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Never Pass up a Good Deal Because It's Too Big

by Ernest Tew   

Alexander Burnett is very good at what he does. He buys and sells houses. Realizing the potential profits that could be made by investing in mobile home parks, he began a lengthy search for a small park he could buy. Eventually, he found an eighty-space mobile home park owned by a highly motivated seller.

The seventy-six year old retired General was adamant about selling for cash. Like most young investors, Alexander didn't have a lot of cash on hand because he kept his money working.

But he didn't want to pass up an outstanding opportunity for lack of cash. He did not let his lack of experience in mobile home investing stop him.

As a member of Creative Real Estate Online, he turned to Terry Vaughan for advice. Terry suggested that Alexander contact me because I live in the same state. (This is just another example of what can be achieved by Creative Real Estate Online members who network and cooperate.)

The seller wants "all cash"

After a few days of communicating by telephone and email, I flew to Miami to meet with Alexander and take a look at the property. We later met with the owner to get a better feel for what he might be willing to do.

We concluded that price was not as important to the owner as getting all cash. His motivation was to be free of management responsibilities and to "enjoy the time he had left."

Knowing that an opportunity like this wouldn't wait, we submitted an offer of $375,000 cash. With a few minor changes, the offer was accepted. The agreement provided that we would have the right to get our deposit back within thirty days if not satisfied with our investigation of the property and the related documents.

Our "due diligence" didn't turn up much we didn't already know. Half the lots in the park were vacant and little progress was being made to fill them. Nevertheless, we used the problems we found to negotiate an even better deal.

We explained our plan for filling the vacancies. It called for buying homes for cash, setting them up in the park, and selling on easy terms. We emphasized how much cash it would take to implement the plan.

The seller agrees to carry $175,000--interest free!

We reached an agreement to pay $200,000 cash down and give a first mortgage for $175,000. There's only one thing about the terms that might be unusual--The seller agreed to an interest-free loan.

The money we will save in interest is expected to be greater than any possible reduction in price--and a lot easier for the seller to accept.

I need to explain another reason for the low price. The park is on leased land with a remaining term of 67 years. Many people who would otherwise want to buy the property were "turned off" by a land lease. I suspect it is due to their lack of understanding.

After some lengthy discussions, Alexander and I decided on a very flexible marketing program. Customers will have four choices: They can rent a lot for $250 per month; they can "buy" a lot for $13,500 cash or on easy terms; they can buy a home for cash or on easy terms; or they could buy a home and lot for cash or on easy terms.

When someone "buys" a lot, they will be paying for a 55-year leasehold interest. That's long enough to satisfy most homeowners and the banker who will finance them.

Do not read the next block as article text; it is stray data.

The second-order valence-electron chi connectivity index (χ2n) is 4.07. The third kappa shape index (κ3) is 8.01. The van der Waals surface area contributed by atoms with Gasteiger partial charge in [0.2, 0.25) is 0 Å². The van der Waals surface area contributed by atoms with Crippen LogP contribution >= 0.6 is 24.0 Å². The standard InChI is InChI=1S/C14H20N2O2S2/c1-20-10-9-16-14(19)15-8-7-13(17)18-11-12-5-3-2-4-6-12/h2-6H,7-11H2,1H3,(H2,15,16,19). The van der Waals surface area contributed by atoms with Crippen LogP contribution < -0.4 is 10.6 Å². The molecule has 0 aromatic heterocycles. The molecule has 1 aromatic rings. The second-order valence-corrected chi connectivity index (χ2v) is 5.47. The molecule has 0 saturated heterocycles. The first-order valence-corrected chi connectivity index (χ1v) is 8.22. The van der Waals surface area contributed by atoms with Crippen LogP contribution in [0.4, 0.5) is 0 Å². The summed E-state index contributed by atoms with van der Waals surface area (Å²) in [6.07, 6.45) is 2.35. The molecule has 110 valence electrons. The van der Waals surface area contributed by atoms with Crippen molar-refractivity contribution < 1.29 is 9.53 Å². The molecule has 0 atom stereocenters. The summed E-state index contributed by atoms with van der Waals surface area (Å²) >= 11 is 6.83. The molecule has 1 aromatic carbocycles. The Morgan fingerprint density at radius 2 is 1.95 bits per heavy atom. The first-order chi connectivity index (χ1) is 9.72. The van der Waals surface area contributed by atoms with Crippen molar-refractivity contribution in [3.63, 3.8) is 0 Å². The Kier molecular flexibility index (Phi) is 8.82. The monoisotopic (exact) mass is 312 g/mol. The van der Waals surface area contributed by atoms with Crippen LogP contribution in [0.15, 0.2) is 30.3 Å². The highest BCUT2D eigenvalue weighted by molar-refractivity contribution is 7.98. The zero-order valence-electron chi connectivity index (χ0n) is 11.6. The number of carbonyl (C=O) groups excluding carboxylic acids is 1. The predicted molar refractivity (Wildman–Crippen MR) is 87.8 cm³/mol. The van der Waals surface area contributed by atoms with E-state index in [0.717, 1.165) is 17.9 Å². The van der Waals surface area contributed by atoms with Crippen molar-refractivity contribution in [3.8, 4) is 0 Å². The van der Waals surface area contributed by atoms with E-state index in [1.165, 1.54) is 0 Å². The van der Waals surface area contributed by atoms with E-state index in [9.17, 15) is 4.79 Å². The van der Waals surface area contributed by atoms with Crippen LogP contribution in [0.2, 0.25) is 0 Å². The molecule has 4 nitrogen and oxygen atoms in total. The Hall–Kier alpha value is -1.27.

We believe the plan will result in a substantial reduction in the cost of operating and maintaining the community. Once all the lots are "sold," there will be no need for advertising, on-site management, or a full-time maintenance man.

In Florida, a homeowner living on the land on January 1st can qualify for homestead exemption. If the land is leased, there must be at least fifty years remaining on the lease.

Homestead exemption provides that the first $25,000 in "assessed value" will not be taxed. This is expected to reduce property taxes by about 90%.

Once the park is fully occupied, any lots that were rented to park residents on a monthly basis can then be sold at a wholesale price of about $10,000 each. After deducting the monthly maintenance fee, the annual net return to the investor would be about 18% per year.

Everyone wins

Each party is making valuable contributions to the venture and will share the profits. Among other things, Alexander's contributions include finding the property, marketing the lots, and assuming the day-to-day management responsibilities until all the lots are sold.

We bring experience to the venture and provide capital for acquiring the property and the homes needed to fill the vacancies.

Everyone involved will benefit. Alexander is gaining valuable experience that will benefit him throughout his career. Residents will see a reduction in their monthly costs. And, except for a small monthly maintenance fee, they will never again be faced with a rent increase.

With lower maintenance fees from reduced overhead, residents are justified in paying more for their lot. And, of course, Alexander and I appreciate buyers who are willing to pay us more.

About the Author:

Ernest Tew majored in real estate at the University of Florida and has been involved full-time in real estate investments since 1960. He has been actively involved in the acquisition, development, management, and marketing of more than $200 million worth of real estate.

He was president of the Gainesville, Florida, Board of Realtors in 1965, the youngest Realtor to hold the presidency at that time. In 1983, he was one of only seven in the country to receive the Academy Certified Exchanger designation from The Academy Network.

In 1989, he received the Golden Eagle Award, the highest award given by the Academy, for the creative way he structured the purchase of the 20 story Founders Tower office building in Oklahoma City, one of the best known landmarks in the state.

 
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